By Chae Yun-hwan
SEOUL, Sept. 18 (Yonhap) -- The former chief of the U.S. Space Force has warned that possible cooperation between North Korea and Russia could enable Pyongyang with "greater" space capabilities as concerns grow over the two countries' efforts to forge closer ties.
Ret. Gen. John W. Raymond, the U.S. Space Force's first chief of space operations, made the remark in an interview with Yonhap News Agency in Seoul last Thursday, a day after North Korean leader Kim Jong-un and Russian President Vladimir Putin held a summit at the Vostochny space center in Russia.
At the spaceport, Putin told Russian media that Moscow would help Pyongyang build satellites, as the North has sought to advance its space capabilities, with a planned launch of a military spy satellite next month after two failed attempts this year.
"Having cooperation with Russia could potentially enable North Korea with greater capabilities in the space domain," Raymond said when asked about what the possible cooperation could entail.
Pyongyang's launches of its Malligyong-1 reconnaissance satellite mounted on the Chollima-1 rocket failed in May and last month due to technical issues, according to the North's state media.
The promised assistance from Russia has raised speculation of Pyongyang possibly making advances in the effort.
But the retired general, who led the Space Force from its inception in 2019 until last year, said he was not "overly concerned" with North Korean satellites so far.
"The satellites they're working on now, I'm not all that overly concerned about because they haven't been that capable and there's plenty of other satellites -- commercial satellites -- up there that have more capability," he said.
In July, South Korea's military said the North's spy satellite had "no military utility" after analyzing wreckage of the first launch retrieved from the Yellow Sea.
Raymond still expressed concern about Pyongyang's continued ballistic missile launches and pointed out the role of the U.S. Space Force in responding to such threats.
"They are also obviously conducting ballistic missile tests, which is concerning," he said. "Our focus has been largely keeping a watchful eye on being able to detect the missile launches and warn countries of those launches."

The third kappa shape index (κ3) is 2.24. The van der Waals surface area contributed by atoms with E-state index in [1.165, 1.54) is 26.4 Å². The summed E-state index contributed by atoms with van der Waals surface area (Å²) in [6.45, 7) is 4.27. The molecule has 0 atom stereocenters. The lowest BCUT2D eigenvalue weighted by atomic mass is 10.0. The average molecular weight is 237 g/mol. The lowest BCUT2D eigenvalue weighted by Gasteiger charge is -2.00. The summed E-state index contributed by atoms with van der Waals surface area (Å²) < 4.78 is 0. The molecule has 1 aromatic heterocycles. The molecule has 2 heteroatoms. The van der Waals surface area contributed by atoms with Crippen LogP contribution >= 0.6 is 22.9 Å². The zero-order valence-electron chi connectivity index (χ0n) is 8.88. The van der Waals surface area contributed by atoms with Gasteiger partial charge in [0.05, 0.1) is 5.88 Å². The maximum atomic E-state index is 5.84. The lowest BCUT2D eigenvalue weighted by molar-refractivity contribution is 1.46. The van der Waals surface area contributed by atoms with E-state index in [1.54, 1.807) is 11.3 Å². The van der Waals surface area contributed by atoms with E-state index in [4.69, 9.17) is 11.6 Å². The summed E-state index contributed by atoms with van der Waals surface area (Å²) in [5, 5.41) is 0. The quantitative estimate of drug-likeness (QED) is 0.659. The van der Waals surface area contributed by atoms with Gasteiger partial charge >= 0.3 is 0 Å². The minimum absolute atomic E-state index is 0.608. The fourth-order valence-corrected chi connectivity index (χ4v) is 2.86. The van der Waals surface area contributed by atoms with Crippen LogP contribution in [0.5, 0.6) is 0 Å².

"We operate a constellation of satellites that can detect missile launches globally, and then we share that information with our close partners," he said.
North Korea has continued to advance its missiles program despite U.N. Security Council resolutions banning the country from any launches using ballistic missile technology.
It test-fired the Hwasong-18 solid-fuel intercontinental ballistic missile, which can reach the U.S. mainland, on two occasions this year.
To bolster security cooperation with South Korea, the U.S. military established the U.S. Space Forces Korea here in December last year.
"I was really happy that we've established the Space Force component here," Raymond said. "I think that will help us integrate space more effectively into this region, and I think it will help us continue to mature and nurture the partnership that we have with South Korea as it relates to space."
Raymond also noted how the increasing use of space led the U.S. to establish its newest armed service.
"What used to be great power competition between the Soviet Union and the United States has now gone down to high school students launching satellites," he said. "Because the domain had changed so much, the United States decided to capitalize on an opportunity to establish a service that's dedicated to (it)."
As the domain gets more crowded and contested, Raymond highlighted the need for a set of rules or international norms in space, just as in any other domain.
"We have to make sure that we operate smartly, and that we do so in a safe and professional manner," he said. "I'm not naive enough to think that if you have a set of rules everyone will follow, but if you have a set of rules, you'll identify who's not following."
The former Space Force chief retired from the military in January after 38 years of service. He has since joined a U.S. space company, Axiom Space, as a board member and strategic adviser.
Axiom Space, which seeks to build an international space station, has joined hands with South Korean company Boryung, signing an agreement earlier this year to set up a joint venture here to push for joint space projects.